Immunolocalization of microtubules
The development of a “whole mount” immunolabelling protocol to visualize MTs in cultured microspores and pollen grains with confocal laser-scanning microscopy (CLSM) is a long and tedious process, and therefore, it is emphasized below. Critical points concern the use of handmade sieves to prevent centrifugation, a two-step fixation to maintain cell shapes while preserving antigenicity, improving accessibility for antibodies using a complex enzyme mixture, Triton X-100, and dimethyl sulfoxide (DMSO). These steps appeared all critical in obtaining results.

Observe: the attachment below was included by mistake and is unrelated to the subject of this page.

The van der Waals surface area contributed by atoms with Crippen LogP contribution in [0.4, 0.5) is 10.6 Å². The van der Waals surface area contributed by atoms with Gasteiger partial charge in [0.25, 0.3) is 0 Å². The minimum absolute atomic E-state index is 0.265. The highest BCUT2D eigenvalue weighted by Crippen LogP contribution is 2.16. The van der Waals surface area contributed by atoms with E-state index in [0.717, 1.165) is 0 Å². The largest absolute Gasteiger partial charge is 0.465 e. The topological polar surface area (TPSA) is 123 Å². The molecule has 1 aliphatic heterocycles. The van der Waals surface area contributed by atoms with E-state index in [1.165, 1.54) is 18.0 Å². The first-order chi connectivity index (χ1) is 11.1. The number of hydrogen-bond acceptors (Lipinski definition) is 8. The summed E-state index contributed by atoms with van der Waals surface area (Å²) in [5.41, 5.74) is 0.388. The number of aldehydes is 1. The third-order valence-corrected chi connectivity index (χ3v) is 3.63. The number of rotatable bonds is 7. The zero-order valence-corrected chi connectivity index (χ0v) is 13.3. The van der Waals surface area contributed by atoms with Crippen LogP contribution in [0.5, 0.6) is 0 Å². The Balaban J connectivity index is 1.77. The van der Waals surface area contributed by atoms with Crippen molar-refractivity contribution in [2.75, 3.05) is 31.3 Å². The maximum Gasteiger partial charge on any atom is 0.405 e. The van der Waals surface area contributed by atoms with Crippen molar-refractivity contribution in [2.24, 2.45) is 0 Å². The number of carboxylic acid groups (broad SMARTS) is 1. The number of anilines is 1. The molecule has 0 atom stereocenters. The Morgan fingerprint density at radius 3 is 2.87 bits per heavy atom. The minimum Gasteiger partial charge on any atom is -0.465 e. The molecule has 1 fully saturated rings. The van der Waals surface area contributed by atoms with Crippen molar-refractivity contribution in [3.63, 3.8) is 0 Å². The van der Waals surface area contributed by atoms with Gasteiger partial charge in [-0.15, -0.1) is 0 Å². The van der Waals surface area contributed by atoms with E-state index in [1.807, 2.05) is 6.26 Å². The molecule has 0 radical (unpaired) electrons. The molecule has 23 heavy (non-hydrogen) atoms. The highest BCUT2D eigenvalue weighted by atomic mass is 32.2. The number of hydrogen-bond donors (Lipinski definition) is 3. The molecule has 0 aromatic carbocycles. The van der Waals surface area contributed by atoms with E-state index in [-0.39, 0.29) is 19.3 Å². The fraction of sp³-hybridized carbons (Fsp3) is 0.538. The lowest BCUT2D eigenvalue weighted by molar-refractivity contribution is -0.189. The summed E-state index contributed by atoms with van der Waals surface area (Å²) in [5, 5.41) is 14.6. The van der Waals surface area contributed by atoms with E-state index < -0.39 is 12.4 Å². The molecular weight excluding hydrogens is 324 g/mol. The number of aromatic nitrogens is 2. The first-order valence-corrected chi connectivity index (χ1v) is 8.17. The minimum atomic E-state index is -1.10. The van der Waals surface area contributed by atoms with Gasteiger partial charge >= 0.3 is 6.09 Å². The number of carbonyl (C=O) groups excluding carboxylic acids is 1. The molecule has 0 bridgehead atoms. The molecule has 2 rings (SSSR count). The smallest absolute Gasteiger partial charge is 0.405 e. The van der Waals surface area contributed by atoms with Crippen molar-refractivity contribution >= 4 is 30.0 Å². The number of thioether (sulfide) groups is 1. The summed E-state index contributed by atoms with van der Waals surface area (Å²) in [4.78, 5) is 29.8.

The protocol for a “whole-mount” immunolocalization was adapted from Friml et al. (2003) and Szechyńska-Hebda et al. (2005) with substantial modification that enabled success in proper preservation of cell structures by fixation and subsequent proper penetration of antibodies to the MT cytoskeleton.